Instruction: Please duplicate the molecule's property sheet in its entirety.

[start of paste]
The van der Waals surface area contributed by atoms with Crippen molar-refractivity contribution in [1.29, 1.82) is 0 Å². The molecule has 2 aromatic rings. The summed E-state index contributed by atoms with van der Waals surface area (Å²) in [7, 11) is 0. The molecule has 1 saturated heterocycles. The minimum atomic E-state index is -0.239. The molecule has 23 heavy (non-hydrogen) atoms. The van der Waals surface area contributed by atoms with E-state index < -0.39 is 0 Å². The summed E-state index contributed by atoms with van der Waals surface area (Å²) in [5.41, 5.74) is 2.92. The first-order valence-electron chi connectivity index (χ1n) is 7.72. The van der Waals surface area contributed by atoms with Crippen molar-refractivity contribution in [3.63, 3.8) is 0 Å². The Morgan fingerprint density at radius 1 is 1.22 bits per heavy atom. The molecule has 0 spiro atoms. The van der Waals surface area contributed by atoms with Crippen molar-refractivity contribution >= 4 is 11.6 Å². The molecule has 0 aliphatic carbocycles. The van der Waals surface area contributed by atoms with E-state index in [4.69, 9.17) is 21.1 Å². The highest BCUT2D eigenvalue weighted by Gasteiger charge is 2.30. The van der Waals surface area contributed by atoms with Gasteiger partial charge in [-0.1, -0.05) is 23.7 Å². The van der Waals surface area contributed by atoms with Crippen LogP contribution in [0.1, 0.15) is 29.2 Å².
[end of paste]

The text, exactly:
The van der Waals surface area contributed by atoms with Crippen molar-refractivity contribution in [1.29, 1.82) is 0 Å². The molecule has 2 aromatic rings. The summed E-state index contributed by atoms with van der Waals surface area (Å²) in [7, 11) is 0. The molecule has 1 saturated heterocycles. The minimum atomic E-state index is -0.239. The molecule has 23 heavy (non-hydrogen) atoms. The van der Waals surface area contributed by atoms with E-state index < -0.39 is 0 Å². The summed E-state index contributed by atoms with van der Waals surface area (Å²) in [5.41, 5.74) is 2.92. The first-order valence-electron chi connectivity index (χ1n) is 7.72. The van der Waals surface area contributed by atoms with Crippen molar-refractivity contribution in [3.63, 3.8) is 0 Å². The Morgan fingerprint density at radius 1 is 1.22 bits per heavy atom. The molecule has 0 spiro atoms. The van der Waals surface area contributed by atoms with Crippen molar-refractivity contribution >= 4 is 11.6 Å². The molecule has 0 aliphatic carbocycles. The van der Waals surface area contributed by atoms with E-state index in [4.69, 9.17) is 21.1 Å². The highest BCUT2D eigenvalue weighted by Gasteiger charge is 2.30. The van der Waals surface area contributed by atoms with Gasteiger partial charge in [-0.1, -0.05) is 23.7 Å². The van der Waals surface area contributed by atoms with Crippen LogP contribution in [0.1, 0.15) is 29.2 Å².